“As lipids are essential for nutrient requirements and they contribute almost half of a baby’s energy intake, the correct lipid structure is key for proper digestion and absorption,” said Emiliano Rial Verde, PhD, vice president of nutrition at Bunge Loders Croklaan. “OPO is naturally present in mother’s milk, with 60% to 75% palmitic acid levels in the middle, or SN-2, position, and oleic acid in the outer SN-1 and SN-3 positions. This unique OPO lipid structure allows babies to absorb more nutrients.”
Betapol Plus was created through 25 years of clinical research, he said.
“Until now, no ingredient supplier could commercially provide an OPO or SN-2 palmitate level that surpassed 40% to 45%, and most commercial infant formulas have mainly POP (palmitic-oleic-palmitic) fats,” Dr. Verde said. “Betapol Plus is the first commercially available product that reaches an OPO or SN-2 palmitate level of 60%.”
He added further personalization of infant formula could involve specifying demographic ethnicities, providing age-specific composition according to the age of the infant/child and addressing diverse nutritional needs through innovative functional ingredients.
A bright future for HMOs
Human milk oligosaccharides (HMOs) are the focus of other infant formula discoveries. Grand View Research, Inc., San Francisco, forecasts a compound annual growth rate of 23% for the global HMO market from 2020 to 2027, reaching $101.5 million. Health benefits associated with HMOs will fuel demand for their use in foods, beverages and supplements. Infant formula is the largest and fastest-growing segment for HMOs, which fight infections and are responsible for proper development of the brain and the gut, according to Grand View Research.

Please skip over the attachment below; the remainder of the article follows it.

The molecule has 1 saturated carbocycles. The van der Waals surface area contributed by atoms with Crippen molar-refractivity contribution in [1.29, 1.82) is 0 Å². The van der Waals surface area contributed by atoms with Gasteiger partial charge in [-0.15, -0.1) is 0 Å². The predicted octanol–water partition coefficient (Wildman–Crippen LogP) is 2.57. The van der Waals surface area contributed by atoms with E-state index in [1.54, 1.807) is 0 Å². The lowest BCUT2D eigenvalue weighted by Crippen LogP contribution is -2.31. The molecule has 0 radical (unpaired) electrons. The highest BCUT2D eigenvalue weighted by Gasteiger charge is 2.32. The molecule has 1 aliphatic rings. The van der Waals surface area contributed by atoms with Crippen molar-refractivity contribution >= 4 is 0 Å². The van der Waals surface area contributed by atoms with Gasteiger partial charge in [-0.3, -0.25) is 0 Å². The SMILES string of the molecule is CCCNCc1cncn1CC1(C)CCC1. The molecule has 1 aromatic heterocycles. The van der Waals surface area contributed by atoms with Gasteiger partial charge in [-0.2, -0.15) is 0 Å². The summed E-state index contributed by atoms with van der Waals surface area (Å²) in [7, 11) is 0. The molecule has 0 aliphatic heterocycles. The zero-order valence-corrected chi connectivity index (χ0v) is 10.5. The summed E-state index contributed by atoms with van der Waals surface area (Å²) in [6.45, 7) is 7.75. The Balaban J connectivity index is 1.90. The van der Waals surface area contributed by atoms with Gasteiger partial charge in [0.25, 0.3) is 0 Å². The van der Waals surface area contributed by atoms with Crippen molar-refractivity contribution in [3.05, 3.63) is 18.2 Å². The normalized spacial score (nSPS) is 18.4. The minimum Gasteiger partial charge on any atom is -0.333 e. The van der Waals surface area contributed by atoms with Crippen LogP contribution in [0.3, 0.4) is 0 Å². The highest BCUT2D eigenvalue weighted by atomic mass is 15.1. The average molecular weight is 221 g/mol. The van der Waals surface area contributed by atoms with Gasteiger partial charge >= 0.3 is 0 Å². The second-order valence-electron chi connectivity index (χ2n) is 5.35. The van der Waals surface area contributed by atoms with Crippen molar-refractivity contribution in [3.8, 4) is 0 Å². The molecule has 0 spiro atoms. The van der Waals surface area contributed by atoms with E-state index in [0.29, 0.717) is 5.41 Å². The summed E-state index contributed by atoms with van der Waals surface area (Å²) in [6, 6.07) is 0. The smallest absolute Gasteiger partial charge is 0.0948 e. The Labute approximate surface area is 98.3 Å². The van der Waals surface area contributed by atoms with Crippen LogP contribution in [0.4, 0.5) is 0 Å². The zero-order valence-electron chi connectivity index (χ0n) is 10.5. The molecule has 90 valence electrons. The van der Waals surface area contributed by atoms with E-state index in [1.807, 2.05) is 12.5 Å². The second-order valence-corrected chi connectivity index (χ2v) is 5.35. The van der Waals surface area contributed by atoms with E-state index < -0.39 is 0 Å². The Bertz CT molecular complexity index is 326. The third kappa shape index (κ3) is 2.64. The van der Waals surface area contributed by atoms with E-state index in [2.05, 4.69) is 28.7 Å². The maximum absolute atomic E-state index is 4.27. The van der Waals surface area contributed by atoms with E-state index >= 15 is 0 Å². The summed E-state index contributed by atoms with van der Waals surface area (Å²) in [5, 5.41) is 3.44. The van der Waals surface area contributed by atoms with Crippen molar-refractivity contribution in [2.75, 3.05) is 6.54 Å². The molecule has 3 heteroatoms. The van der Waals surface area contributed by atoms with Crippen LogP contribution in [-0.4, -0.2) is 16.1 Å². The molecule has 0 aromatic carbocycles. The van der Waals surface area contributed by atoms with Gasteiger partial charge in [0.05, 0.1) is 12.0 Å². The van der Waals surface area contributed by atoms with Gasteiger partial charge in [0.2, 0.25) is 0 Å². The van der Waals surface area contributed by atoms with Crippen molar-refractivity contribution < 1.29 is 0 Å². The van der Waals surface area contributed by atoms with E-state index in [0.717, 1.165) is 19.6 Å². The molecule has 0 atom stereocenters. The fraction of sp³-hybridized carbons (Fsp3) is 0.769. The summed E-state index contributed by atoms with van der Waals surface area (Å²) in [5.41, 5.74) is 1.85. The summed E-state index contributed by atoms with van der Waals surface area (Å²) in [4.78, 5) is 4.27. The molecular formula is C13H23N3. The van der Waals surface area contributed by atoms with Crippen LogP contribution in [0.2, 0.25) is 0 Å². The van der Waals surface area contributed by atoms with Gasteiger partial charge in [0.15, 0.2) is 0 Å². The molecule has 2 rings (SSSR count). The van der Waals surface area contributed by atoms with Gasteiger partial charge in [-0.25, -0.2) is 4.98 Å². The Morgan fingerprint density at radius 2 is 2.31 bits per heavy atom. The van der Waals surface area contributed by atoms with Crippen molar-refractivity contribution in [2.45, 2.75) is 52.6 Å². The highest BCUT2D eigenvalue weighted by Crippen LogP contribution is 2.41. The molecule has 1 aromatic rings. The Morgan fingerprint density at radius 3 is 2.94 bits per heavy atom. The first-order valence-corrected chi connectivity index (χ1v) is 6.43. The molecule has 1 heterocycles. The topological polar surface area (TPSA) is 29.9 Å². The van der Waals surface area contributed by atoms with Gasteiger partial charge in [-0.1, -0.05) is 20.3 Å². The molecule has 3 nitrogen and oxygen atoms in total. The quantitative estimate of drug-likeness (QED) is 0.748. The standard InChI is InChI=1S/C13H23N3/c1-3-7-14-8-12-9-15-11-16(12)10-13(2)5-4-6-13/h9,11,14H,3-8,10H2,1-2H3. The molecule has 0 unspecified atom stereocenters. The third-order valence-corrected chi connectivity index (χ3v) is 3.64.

Nestle, Vevey, Switzerland, has entered a partnership with the University of California San Diego Center for Microbiome Innovation to investigate the impact of the microbiome, which includes microbes like bacteria, fungi and viruses that live on and inside the body, on human health. Nestle’s research on HMOs, which are components of breast milk shown to influence early life microbiome establishment and development of the immune system, could lead to the launch of new infant formulas that include HMOs.
A specific HMO called 2’-FL or 2’-Fucosyllactose has been shown to provide health benefits to babies and plays a role in the development of a strong immune system, according to Abbott Nutrition, Abbott Park, Ill. The company has added 2’-FL to its Similac formula.
The 2’-FL in Similac helps support the baby’s developing immune system by narrowing the gaps in immune function between formula-fed and breastfed infants, said Rachael Buck, PhD, director of preclinical research at Abbott.
“2’-FL HMO is the most abundant human milk oligosaccharide in most human milk,” she said. “Approximately 80% of women have 2’-FL in their breast milk. So adding 2’-FL brings Similac closer to breast milk than ever before. For those parents who need or choose to use formula, being as close to breast milk as possible is really important.”
Breast milk provides the best nutrition for babies, Dr. Buck said.
“For those parents who need or choose to use formula for any reason, being as close to breast milk is really important,” she said. “Formula provides feeding options to mothers who may not be able to breastfeed for whatever reason, and there are many, including but not limited to: babies are unable to latch, clogged milk ducts, insufficient eating or adequate weight gain challenges for babies, or mothers who change their mind about breastfeeding, or adoptive mothers who have no other choice, just to name a few.”